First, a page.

Wareki (Japanese Calendar) (和暦)

Wareki (Japanese calendar) refers to a calendar peculiar to Japan, by which time is divided into periods based on gengo (an era name) and ensuing years
It started with gengo 'Taika' in the reign of Emperor Kotoku in the Asuka period and has been used for fifteen centuries.

Currently, the Era Name Law stipulates that gengo can be changed only when a heir apparent becomes emperor (the One Era for One Emperor system).

Prior to the Meiji period, gengo were changed whenever an ominous event took place, or infectious disease spread.

Because most gengo lasted for a very short time, from one year to a dozen years at most, there exists 250 gengo up to the Heisei era.

In Japan, almost all the documents submitted to public offices such as administrative institutes (public documents) allow people to use only the Japanese calendar when writing a year.

As many gengo exist, critics point out that the Japanese calendar is unpractical for the following reasons:
Compared with the western calendar, which continues in chronological order, the Japanese calendar requires people to remember all the gengo or to check them in a table to have a clear picture of historical events.

When gengo is changed in the case of the accession of the heir apparent to the throne, it is impossible to accurately express the point when exactly one year has passed from the succession.

Gengo may be changed at any point of a particular year (Take 1989 for example, when the Showa era ended on January 7 (January 1 to January 7: 64th year of the Showa era), followed by the Heisei era (January 8 to December 31: the first year of the Heisei era).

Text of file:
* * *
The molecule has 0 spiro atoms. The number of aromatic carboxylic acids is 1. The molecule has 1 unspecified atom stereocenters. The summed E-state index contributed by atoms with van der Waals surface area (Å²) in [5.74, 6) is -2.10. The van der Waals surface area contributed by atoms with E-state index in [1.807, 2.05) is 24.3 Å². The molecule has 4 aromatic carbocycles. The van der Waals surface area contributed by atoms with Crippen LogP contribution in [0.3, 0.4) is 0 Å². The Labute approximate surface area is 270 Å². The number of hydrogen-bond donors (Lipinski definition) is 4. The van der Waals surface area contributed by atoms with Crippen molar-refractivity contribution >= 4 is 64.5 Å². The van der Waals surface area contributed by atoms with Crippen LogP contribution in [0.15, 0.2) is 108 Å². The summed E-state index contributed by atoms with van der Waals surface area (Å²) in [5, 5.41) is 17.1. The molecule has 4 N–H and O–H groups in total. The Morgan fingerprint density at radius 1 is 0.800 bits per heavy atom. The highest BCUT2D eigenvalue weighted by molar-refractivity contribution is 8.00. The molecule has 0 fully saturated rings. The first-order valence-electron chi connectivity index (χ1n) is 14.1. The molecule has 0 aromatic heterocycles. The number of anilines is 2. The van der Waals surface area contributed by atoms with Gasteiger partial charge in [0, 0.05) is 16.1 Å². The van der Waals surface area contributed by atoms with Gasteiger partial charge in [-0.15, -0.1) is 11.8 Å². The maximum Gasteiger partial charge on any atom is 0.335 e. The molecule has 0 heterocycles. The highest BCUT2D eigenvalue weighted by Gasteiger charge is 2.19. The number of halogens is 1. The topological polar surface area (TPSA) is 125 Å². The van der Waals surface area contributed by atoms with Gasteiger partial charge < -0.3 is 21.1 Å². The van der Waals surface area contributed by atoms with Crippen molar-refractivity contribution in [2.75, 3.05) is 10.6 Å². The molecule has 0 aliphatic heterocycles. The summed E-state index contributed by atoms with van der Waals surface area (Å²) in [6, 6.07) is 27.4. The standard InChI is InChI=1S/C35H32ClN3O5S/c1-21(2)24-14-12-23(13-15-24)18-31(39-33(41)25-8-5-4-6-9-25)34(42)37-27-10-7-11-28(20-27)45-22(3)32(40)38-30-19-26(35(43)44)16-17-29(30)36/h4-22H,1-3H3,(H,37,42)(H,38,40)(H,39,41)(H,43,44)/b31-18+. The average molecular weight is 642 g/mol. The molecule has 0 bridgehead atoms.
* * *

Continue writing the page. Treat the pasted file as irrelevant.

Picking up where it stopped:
As two gengo coexist in the same year of the western calendar, clerical handling becomes cumbersome in some cases.

Every time gengo is changed, enormous clerical work (reprinting of new gengo for public documents, etc.) takes place. On the other hand, gengo in the Japanese calendar can be a convenient tool of representing--though ambiguously--the zeitgeist of a particular epoch and contemporary historical backdrop, such as 'Taisho Retro' and 'the Showa Generation,' and of fortifying literary expressions.

The Japanese calendar started with the Taika no Kaishin (the Great Reformation of the Taika Era).

During the period of the Northern and Southern Courts (Japan), two different gengo coexisted simultaneously.

Media companies that use mainly the Japanese calendar and gengo
The Sankei Shimbun Co., Ltd. (Mainly Sankei Shimbun newspapers. Sankei Express, (a type of newspaper) published by the company, tends to use the western calendar).

Tokyo Sports
Japan Broadcasting Corporation (NHK)
Particularly in news programs, NHK tends to use only gengo for domestic news and only the western calendar for overseas news, but in some cases, both gengo and the western calendar are used simultaneously, which often results in confusion.

Calendars adopted in Japan and the starting points of years used in Japan
Japan's old lunisolar calendars
Genka reki (Genka calendar)
Giho reki (Giho calendar)
Taien reki (Taien calendar)
Goki reki (Goki calendar, or Wuji calendar)
Senmyo reki (Senmyo calendar)
Jokyo reki (Jokyo calendar)
Horyaku reki (Horyaku calendar)
Kansei reki (Kansei calendar)
Tenpo reki (Tenpo calendar)
Western calendar
Gregorian calendar

Starting point of years
Anno Domini
Jinmu Tenno Sokui Kigen (Japan's starting point of years upon the accession of Emperor Jinmu to the throne)